The Opposition's North-West policy was a case of better late than never, according to North-West Minister Ernie Bridge.
He said much of the policy's content was an endorsement of existing Government programs.
"However, the inference that the North-West regions are stagnating is totally inaccurate," Mr Bridge said.
"For example, the North-West contributed $6 billion to the Western Australian economy last year - the Kimberley alone topped the $1 billion mark."
Other examples of the area's progress included:
· resource development projects valued at over $3 billion have been committed to in the north of WA with a further $1 billion under consideration;
· tourism in the North-West earned the State $164 million a year;
· the East Kimberley's horticultural production had grown to over $30 million a year and the Ord was exporting produce into sought-after Asia markets and throughout Australia.
"In recognition of this the Government has established specialised agencies to direct and promote the future of the North-West."
These included the Pilbara Development Commission, the Kimberley Development Commission, the Ord Development Council, Gascoyne Development Commission and the Carnarvon Development Council.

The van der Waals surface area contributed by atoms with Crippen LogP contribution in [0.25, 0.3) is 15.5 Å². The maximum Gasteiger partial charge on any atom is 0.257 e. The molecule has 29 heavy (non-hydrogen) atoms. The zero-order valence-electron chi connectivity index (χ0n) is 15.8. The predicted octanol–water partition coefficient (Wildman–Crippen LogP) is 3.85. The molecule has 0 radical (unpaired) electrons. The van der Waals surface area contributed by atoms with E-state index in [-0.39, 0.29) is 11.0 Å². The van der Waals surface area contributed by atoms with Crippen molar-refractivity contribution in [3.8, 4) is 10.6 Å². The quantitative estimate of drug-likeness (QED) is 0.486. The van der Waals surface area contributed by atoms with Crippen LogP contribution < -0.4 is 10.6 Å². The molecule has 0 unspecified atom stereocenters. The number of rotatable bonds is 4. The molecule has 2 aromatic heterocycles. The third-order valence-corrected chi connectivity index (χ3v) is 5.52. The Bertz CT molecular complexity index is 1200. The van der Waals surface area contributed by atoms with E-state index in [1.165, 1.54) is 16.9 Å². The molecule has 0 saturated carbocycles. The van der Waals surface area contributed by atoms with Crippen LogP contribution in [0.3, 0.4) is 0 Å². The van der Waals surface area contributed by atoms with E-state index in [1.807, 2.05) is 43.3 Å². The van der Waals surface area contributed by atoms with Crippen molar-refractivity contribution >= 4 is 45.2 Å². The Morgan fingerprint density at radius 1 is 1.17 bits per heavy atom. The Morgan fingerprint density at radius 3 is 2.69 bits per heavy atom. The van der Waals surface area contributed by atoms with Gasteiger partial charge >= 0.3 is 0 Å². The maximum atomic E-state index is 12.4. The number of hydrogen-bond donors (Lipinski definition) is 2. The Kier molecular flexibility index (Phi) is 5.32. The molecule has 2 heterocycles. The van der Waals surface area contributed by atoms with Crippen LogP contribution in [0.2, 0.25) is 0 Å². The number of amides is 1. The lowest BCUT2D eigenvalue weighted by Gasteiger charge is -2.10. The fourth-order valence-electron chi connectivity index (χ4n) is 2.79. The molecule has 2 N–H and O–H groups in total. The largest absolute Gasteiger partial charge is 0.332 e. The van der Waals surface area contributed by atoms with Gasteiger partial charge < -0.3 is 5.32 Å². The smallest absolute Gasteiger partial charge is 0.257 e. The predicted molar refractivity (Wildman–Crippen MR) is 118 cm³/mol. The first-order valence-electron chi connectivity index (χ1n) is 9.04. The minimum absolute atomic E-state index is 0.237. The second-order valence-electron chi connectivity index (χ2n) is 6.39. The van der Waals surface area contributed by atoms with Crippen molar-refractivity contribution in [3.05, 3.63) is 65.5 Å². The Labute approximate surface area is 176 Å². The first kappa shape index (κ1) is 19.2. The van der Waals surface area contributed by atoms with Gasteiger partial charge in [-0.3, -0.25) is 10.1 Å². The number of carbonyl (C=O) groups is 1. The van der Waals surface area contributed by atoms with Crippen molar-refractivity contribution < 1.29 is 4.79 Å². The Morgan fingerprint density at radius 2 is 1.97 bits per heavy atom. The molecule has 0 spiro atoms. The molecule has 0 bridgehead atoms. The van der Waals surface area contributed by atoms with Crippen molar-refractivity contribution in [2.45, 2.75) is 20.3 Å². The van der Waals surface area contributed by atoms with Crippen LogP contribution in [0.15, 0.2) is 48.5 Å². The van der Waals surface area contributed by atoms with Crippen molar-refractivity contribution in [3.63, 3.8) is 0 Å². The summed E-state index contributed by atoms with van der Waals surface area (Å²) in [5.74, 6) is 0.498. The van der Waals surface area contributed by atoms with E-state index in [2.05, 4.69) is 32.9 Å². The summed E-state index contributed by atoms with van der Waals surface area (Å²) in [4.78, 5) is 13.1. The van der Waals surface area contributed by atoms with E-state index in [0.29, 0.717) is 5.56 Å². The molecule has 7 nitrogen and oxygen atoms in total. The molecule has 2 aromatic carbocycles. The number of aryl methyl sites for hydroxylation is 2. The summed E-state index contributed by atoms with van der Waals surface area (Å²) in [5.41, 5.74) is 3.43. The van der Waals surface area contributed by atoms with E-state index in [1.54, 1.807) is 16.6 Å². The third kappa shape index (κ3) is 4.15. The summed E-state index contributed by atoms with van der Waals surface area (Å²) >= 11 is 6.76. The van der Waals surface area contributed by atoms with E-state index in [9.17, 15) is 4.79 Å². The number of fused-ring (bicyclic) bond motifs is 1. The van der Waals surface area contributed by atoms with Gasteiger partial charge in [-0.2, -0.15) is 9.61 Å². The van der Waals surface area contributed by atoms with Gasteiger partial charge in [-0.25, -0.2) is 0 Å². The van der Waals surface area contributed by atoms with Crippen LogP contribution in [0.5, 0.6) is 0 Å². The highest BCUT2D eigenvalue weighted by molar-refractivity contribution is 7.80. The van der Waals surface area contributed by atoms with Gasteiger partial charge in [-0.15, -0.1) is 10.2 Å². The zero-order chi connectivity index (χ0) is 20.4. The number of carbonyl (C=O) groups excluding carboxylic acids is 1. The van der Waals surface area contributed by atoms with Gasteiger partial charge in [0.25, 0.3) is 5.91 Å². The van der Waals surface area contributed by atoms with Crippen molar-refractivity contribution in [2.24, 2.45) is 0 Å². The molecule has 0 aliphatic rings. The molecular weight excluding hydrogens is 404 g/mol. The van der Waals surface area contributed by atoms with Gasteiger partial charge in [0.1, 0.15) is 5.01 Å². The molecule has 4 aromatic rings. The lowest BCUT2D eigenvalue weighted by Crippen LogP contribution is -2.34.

"Premier Carmen Lawrence, in her blueprint for WA's future - `Adding Value' - recognises the North-West's enormous potential and makes specific provisions to further enhance the area's unique assets," he said.
Mr Bridge said the Opposition's ideas for damming the Fitzroy River and developing a cotton industry in the West Kimberley were already at advanced stages under the Kimberley Pipeline Feasibility study commissioned by the Government in February last year.
"This initiative has already led to strong cotton investment proposals from eastern States and overseas interests which are clearly more familiar with the North-West than the Opposition is.
"As far as the North-West is concerned, the future is very bright indeed."